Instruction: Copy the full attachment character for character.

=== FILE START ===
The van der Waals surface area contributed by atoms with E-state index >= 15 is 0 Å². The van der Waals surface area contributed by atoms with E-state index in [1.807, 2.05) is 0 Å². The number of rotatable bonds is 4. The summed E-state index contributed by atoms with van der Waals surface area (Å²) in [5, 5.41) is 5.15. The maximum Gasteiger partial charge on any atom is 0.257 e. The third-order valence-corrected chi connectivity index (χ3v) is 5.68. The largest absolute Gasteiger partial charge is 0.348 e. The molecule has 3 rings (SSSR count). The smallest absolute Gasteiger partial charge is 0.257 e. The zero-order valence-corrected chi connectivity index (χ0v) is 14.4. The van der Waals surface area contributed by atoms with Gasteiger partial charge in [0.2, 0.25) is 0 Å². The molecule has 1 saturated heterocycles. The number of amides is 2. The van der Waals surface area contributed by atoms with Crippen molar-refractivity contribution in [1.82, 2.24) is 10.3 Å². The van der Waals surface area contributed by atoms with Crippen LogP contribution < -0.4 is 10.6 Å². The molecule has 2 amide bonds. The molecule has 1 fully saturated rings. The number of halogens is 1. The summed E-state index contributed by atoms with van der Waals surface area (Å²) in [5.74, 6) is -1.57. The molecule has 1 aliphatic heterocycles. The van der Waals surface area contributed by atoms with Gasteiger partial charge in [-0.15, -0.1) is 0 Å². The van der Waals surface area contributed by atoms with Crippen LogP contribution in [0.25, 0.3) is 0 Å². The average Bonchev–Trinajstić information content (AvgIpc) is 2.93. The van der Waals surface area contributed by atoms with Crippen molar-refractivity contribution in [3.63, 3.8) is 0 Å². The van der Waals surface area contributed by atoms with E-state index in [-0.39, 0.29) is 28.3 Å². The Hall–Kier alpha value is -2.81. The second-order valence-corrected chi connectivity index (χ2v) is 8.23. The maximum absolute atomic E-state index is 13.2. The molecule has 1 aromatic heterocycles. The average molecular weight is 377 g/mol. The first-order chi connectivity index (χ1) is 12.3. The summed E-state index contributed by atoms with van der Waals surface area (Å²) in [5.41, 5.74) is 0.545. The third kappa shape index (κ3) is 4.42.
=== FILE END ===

The van der Waals surface area contributed by atoms with E-state index >= 15 is 0 Å². The van der Waals surface area contributed by atoms with E-state index in [1.807, 2.05) is 0 Å². The number of rotatable bonds is 4. The summed E-state index contributed by atoms with van der Waals surface area (Å²) in [5, 5.41) is 5.15. The maximum Gasteiger partial charge on any atom is 0.257 e. The third-order valence-corrected chi connectivity index (χ3v) is 5.68. The largest absolute Gasteiger partial charge is 0.348 e. The molecule has 3 rings (SSSR count). The smallest absolute Gasteiger partial charge is 0.257 e. The zero-order valence-corrected chi connectivity index (χ0v) is 14.4. The van der Waals surface area contributed by atoms with Gasteiger partial charge in [0.2, 0.25) is 0 Å². The molecule has 1 saturated heterocycles. The number of amides is 2. The van der Waals surface area contributed by atoms with Crippen molar-refractivity contribution in [1.82, 2.24) is 10.3 Å². The van der Waals surface area contributed by atoms with Crippen LogP contribution < -0.4 is 10.6 Å². The molecule has 2 amide bonds. The molecule has 1 fully saturated rings. The number of halogens is 1. The summed E-state index contributed by atoms with van der Waals surface area (Å²) in [5.74, 6) is -1.57. The molecule has 1 aliphatic heterocycles. The van der Waals surface area contributed by atoms with Gasteiger partial charge in [-0.15, -0.1) is 0 Å². The van der Waals surface area contributed by atoms with Crippen LogP contribution in [0.25, 0.3) is 0 Å². The average Bonchev–Trinajstić information content (AvgIpc) is 2.93. The van der Waals surface area contributed by atoms with Crippen molar-refractivity contribution in [3.63, 3.8) is 0 Å². The van der Waals surface area contributed by atoms with E-state index in [-0.39, 0.29) is 28.3 Å². The Hall–Kier alpha value is -2.81. The second-order valence-corrected chi connectivity index (χ2v) is 8.23. The maximum absolute atomic E-state index is 13.2. The molecule has 1 aromatic heterocycles. The average molecular weight is 377 g/mol. The first-order chi connectivity index (χ1) is 12.3. The summed E-state index contributed by atoms with van der Waals surface area (Å²) in [5.41, 5.74) is 0.545. The third kappa shape index (κ3) is 4.42.